We further conclude that the court erred in denying plaintiff's first motion, for partial summary judgment on the second and third causes of action in the amended complaint. Plaintiff established its entitlement to judgment as a matter of law on the second cause of action, for breach of contract against Hardy, by establishing that it had a subcontract with Hardy and that Hardy owed plaintiff money on that subcontract (see e.g. Colucci v. AFC Constr., 54 A.D.3d 798, 863 N.Y.S.2d 767; Castle Oil Corp. v. Bokhari, 52 A.D.3d 762, 861 N.Y.S.2d 730). Plaintiff also established its entitlement to judgment as a matter of law on the third cause of action, for an account stated against Hardy, by submitting the purchase orders that were submitted to and received by Hardy without objection (see Castle Oil Corp., 52 A.D.3d 762, 861 N.Y.S.2d 730). The conclusory statement of Hardy in opposition to the first motion, i.e., that summary judgment would be premature because it was not known whether plaintiff had breached the subcontract and, if it did, the extent of the damage caused, is insufficient to raise an issue of fact to defeat the motion. Hardy failed to establish that facts essential to oppose the motion were in plaintiff's possession, and a “mere hope” that discovery will disclose evidence to establish that plaintiff, rather than Hardy, breached the subcontract is insufficient to defeat plaintiff's first motion (Ramesar v. State of New York, 224 A.D.2d 757, 759, 636 N.Y.S.2d 950, lv. denied 88 N.Y.2d 811, 649 N.Y.S.2d 378, 672 N.E.2d 604; see Wright v. Shapiro, 16 A.D.3d 1042, 1043, 791 N.Y.S.2d 799). We therefore modify the order in appeal No. 1 accordingly, and we direct that judgment be entered in favor of plaintiff and against Hardy in the amount of $121,918.21, together with interest at the rate of 9% per annum commencing September 30, 2006, and costs and disbursements.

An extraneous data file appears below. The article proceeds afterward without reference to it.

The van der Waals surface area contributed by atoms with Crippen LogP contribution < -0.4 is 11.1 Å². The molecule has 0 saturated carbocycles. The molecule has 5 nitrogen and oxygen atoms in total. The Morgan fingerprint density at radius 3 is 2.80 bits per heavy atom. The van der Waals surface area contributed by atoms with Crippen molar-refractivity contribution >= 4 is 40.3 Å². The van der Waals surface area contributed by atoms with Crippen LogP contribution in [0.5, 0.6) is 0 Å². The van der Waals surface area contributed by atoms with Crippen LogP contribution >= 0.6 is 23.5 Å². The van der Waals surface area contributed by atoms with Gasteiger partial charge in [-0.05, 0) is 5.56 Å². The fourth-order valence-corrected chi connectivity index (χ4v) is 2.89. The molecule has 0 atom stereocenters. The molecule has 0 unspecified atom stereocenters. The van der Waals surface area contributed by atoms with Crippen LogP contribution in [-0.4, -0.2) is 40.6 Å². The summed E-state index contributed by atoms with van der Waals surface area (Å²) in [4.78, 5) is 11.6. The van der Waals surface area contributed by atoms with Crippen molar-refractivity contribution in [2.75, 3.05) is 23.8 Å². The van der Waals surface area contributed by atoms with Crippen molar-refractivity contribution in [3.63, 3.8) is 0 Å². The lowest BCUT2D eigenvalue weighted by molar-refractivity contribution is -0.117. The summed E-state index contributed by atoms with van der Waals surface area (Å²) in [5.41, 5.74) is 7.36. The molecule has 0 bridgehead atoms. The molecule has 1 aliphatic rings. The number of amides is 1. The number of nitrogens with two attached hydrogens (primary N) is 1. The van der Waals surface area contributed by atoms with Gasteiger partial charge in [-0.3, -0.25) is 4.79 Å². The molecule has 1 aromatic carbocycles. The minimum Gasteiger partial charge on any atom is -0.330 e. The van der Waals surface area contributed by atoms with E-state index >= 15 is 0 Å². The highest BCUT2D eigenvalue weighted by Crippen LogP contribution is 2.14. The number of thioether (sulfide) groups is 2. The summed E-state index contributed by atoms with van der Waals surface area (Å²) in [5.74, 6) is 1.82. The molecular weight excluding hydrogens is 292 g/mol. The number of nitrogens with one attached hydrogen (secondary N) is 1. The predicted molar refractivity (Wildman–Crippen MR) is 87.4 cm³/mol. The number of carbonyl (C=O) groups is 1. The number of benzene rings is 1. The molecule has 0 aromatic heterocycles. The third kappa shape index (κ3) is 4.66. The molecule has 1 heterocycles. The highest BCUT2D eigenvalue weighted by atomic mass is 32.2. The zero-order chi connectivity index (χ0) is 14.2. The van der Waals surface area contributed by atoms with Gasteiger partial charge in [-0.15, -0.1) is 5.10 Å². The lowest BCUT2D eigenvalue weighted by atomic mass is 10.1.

Finally, we note that plaintiff contends that the court erred in granting that part of the cross motion of Hardy for leave to amend its answer to assert a counterclaim against plaintiff for breach of contract. It is of course well settled that leave to amend a pleading should be freely granted and is properly denied only where the proposed amendment plainly lacks merit (see CPLR 3025[b]; Manufacturers & Traders Trust Co. v. Reliance Ins. Co., 8 A.D.3d 1000, 778 N.Y.S.2d 600; A.R. Mack Constr. Co. v. Patricia Elec., 5 A.D.3d 1025, 1026, 773 N.Y.S.2d 643). Here, the counterclaim in question does not plainly lack merit on its face, but the court had before it a motion by plaintiff for partial summary judgment on its cause of action for breach of contract against Hardy. Our conclusion that Hardy was entitled to leave to amend its answer, which requires a standard of review different from that applicable to a motion for partial summary judgment, thus is of no moment. In determining that plaintiff is entitled to partial summary judgment on its cause of action for breach of contract against Hardy, we have concomitantly determined that the counterclaim in question is without merit as a matter of law. We therefore further modify the order in appeal No. 1 accordingly.
It is hereby ORDERED that the judgment so appealed from is unanimously affirmed without costs.